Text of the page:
Rachel Singel, associate professor in the Hite Art Institute, with invasive plants she harvested for a papermaking project.

An associate professor in the Hite Art Institute is coming up with creative new ways to eradicate invasive plant species that threaten local ecosystems

Rachel Singel, a printmaker who also specializes in papermaking and book arts, earlier this summer produced paper from yellow flag iris (Iris pseudacorus), which is often considered an invasive plant species. Her project was an extension of one she first started in 2018 as artist-in-residence at Bernheim Arboretum and Research Forest in Bullitt County. There, she made paper from the pulp of a fast-growing Asian tree called tree of heaven (Ailanthus altissima) that can crowd out native species, as well as a vine known as Oriental bittersweet (Celastrus orbiculatus) that kills native trees.

In this summer’s project, she traveled to her family’s farm in Charlottesville, Virginia, to help out, and “removing the invasives from around the pond was one of the first big jobs,” she said. 

Singel harvesting the yellow flag iris on her family’s farm.

The yellow flag iris, which grows in wetlands, is toxic to livestock and other animals and destroys habitat used by waterfowl and native fish.

She calls the project “Recycling Nature: An Investigation into the Possibilities of Papermaking as an Artform and Means to Promote Environmental Consciousness.”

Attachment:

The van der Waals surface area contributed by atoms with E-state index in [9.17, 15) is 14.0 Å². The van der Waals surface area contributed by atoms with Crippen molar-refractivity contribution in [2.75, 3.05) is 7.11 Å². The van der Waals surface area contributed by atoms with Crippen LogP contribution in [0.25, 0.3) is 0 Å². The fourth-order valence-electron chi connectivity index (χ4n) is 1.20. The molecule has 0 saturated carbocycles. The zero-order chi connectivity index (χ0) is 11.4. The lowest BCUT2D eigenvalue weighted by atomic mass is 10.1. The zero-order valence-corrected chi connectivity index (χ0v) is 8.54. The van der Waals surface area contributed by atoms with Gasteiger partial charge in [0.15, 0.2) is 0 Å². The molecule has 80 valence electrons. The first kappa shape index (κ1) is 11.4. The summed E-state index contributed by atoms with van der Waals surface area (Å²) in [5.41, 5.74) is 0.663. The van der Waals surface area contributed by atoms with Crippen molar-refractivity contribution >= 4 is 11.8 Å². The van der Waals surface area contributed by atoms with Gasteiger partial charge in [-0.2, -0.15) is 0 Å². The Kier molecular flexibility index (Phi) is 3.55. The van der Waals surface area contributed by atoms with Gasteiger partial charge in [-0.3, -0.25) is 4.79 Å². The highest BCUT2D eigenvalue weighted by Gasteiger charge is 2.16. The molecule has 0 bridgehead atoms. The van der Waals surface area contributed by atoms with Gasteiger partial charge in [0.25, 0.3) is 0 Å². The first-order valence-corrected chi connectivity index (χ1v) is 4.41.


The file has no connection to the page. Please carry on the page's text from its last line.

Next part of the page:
“Invasive alien species are recognized as one of the leading threats to biodiversity and impose enormous costs to agriculture, forestry, fisheries, and other human enterprises, as well as to human health,” Singel wrote in her artist’s statement. “… I propose that paper made from invasive plants and recycled materials may be a solution to many of the ecological and economical problems that face our world today.”

Singel said her goal is to “bring awareness to nature’s immense complexity and fragility and promote environmental consciousness.”

To make the paper, she first uses a beater to create pulp. The pulp is then poured into a shallow tub and scooped up and strained between two same-sized frames, one with screening tacked over the opening (the mould), the other with an empty opening (the deckle). The result is couched onto several layers of felts or towels, blotted and left to dry (see below).

Drying the paper

She used non-toxic methods to then print copper etchings of native plants on the newly made paper. “Conceptually, the union of process and subject embodies an important metaphor for my views,” she said.

The paper
One of Singel’s prints on the yellow iris paper

Singel said she continues to be inspired by one of her mentors, papermaker Timothy Barrett, director of the Iowa Center for the Book. 

“I strongly believe that by demonstrating this process, it will take hold,” she said. “It provides not only the opportunity to recycle materials and better the environment, but it also promotes creativity and wellness.”